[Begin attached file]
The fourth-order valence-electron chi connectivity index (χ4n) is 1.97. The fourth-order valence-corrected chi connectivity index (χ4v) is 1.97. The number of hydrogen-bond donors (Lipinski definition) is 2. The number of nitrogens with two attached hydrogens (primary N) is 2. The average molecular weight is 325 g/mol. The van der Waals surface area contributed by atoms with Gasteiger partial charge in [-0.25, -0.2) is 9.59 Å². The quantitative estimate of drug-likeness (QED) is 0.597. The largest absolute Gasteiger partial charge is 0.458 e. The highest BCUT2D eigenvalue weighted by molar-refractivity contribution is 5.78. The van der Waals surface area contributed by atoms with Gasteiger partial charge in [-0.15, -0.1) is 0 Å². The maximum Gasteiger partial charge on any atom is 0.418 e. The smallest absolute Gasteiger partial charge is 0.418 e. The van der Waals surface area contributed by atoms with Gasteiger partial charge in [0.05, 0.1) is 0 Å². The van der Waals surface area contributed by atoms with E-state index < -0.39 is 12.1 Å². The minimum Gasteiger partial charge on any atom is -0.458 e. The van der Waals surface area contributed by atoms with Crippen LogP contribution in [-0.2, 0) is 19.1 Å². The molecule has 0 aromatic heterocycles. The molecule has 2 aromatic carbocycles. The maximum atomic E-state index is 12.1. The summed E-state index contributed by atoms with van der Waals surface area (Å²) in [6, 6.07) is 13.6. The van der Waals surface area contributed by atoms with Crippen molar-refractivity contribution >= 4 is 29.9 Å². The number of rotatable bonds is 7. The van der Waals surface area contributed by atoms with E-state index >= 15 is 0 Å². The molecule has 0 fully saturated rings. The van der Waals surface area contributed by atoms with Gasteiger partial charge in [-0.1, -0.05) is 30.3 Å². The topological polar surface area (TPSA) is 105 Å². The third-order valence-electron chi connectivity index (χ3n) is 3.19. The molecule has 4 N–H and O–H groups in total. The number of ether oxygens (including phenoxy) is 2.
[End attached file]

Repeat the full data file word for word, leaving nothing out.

The fourth-order valence-electron chi connectivity index (χ4n) is 1.97. The fourth-order valence-corrected chi connectivity index (χ4v) is 1.97. The number of hydrogen-bond donors (Lipinski definition) is 2. The number of nitrogens with two attached hydrogens (primary N) is 2. The average molecular weight is 325 g/mol. The van der Waals surface area contributed by atoms with Gasteiger partial charge in [-0.25, -0.2) is 9.59 Å². The quantitative estimate of drug-likeness (QED) is 0.597. The largest absolute Gasteiger partial charge is 0.458 e. The highest BCUT2D eigenvalue weighted by molar-refractivity contribution is 5.78. The van der Waals surface area contributed by atoms with Gasteiger partial charge in [-0.15, -0.1) is 0 Å². The maximum Gasteiger partial charge on any atom is 0.418 e. The smallest absolute Gasteiger partial charge is 0.418 e. The van der Waals surface area contributed by atoms with Gasteiger partial charge in [0.05, 0.1) is 0 Å². The van der Waals surface area contributed by atoms with E-state index < -0.39 is 12.1 Å². The minimum Gasteiger partial charge on any atom is -0.458 e. The van der Waals surface area contributed by atoms with Crippen LogP contribution in [-0.2, 0) is 19.1 Å². The molecule has 0 aromatic heterocycles. The molecule has 2 aromatic carbocycles. The maximum atomic E-state index is 12.1. The summed E-state index contributed by atoms with van der Waals surface area (Å²) in [6, 6.07) is 13.6. The van der Waals surface area contributed by atoms with Crippen molar-refractivity contribution >= 4 is 29.9 Å². The number of rotatable bonds is 7. The van der Waals surface area contributed by atoms with E-state index >= 15 is 0 Å². The molecule has 0 fully saturated rings. The van der Waals surface area contributed by atoms with Gasteiger partial charge in [-0.1, -0.05) is 30.3 Å². The topological polar surface area (TPSA) is 105 Å². The third-order valence-electron chi connectivity index (χ3n) is 3.19. The molecule has 4 N–H and O–H groups in total. The number of ether oxygens (including phenoxy) is 2.